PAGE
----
Wednesday, 9 November 2016

Election 2016 ... my two cents.

Hi everyone,
By oceans of ink (well, pixels) have been spilt on the fallout of Donald Trump's win in the presidential election.  I'm not going to be a smarta**e and claim I foresaw it.  In hindsight, though, it should have been foreseen.  Why?  This -
However I slice it, Trump's presidential win has been cut from the same cloth as Brexit.  Looking at my Facebook feed, I see acres of contempt from educated and intelligent people for the punters who voted another way:

After Brexit, there was no excuse for ignoring the views of the punters because they're "uneducated" or "hateful".  Why?  Because they don't feel any sense of obligation to the educated or the goodthinkful.  At the risk of generalising, the punters already live financially precarious lives.  They already know that their accents, their workclothes, their lack of connections will tend to exclude them from the world's high tables and from the counsels of the People Who Matter.  And they're patronised by the great and the good?  Maybe there really is some justification for schadenfreude at the long faces at Clinton HQ last night.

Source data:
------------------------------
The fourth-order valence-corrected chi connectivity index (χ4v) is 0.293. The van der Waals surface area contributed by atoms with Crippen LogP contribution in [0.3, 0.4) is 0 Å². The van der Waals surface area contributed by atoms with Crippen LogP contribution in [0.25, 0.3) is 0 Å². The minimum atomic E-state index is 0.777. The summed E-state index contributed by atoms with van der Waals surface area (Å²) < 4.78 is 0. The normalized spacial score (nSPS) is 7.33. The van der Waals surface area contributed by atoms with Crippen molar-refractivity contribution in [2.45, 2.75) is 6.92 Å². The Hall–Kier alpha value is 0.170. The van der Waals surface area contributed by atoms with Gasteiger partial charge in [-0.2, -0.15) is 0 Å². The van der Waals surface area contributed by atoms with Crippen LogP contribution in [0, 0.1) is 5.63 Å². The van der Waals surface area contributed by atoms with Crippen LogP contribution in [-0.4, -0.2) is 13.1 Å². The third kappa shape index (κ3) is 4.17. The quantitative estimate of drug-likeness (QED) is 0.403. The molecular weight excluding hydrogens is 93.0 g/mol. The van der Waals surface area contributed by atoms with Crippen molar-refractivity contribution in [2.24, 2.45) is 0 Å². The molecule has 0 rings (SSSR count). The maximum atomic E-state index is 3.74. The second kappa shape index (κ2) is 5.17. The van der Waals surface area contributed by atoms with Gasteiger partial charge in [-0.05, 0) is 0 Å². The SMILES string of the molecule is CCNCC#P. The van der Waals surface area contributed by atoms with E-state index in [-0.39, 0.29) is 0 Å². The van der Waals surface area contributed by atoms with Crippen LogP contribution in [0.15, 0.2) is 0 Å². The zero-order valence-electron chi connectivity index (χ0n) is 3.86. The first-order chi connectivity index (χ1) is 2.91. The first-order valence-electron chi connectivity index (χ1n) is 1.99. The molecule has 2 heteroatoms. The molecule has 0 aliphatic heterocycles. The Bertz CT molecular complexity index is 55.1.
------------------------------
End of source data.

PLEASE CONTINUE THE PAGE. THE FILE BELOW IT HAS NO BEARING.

It's too late in the night, and I'm too tired, for me to think through whether Marx was perversely right or not.  I suspect yes, but not in the way that he thought: the classes in western societies seem indeed to have declared war on each other, but the key factor is access to knowledge rather than to capital.
There's no excuse for the goodthinkful in Clinton's loss.  Ignoring the concerns of the punters because they were uneducated, crude, or even unreasonable was unforgivable: their fears and insecurity were no less real for being poorly articulated or tainted by prejudice.  The patronisation in the facebook posts above was a dare to the punters to take a swing at them.  In the election the punters accepted the invitation.


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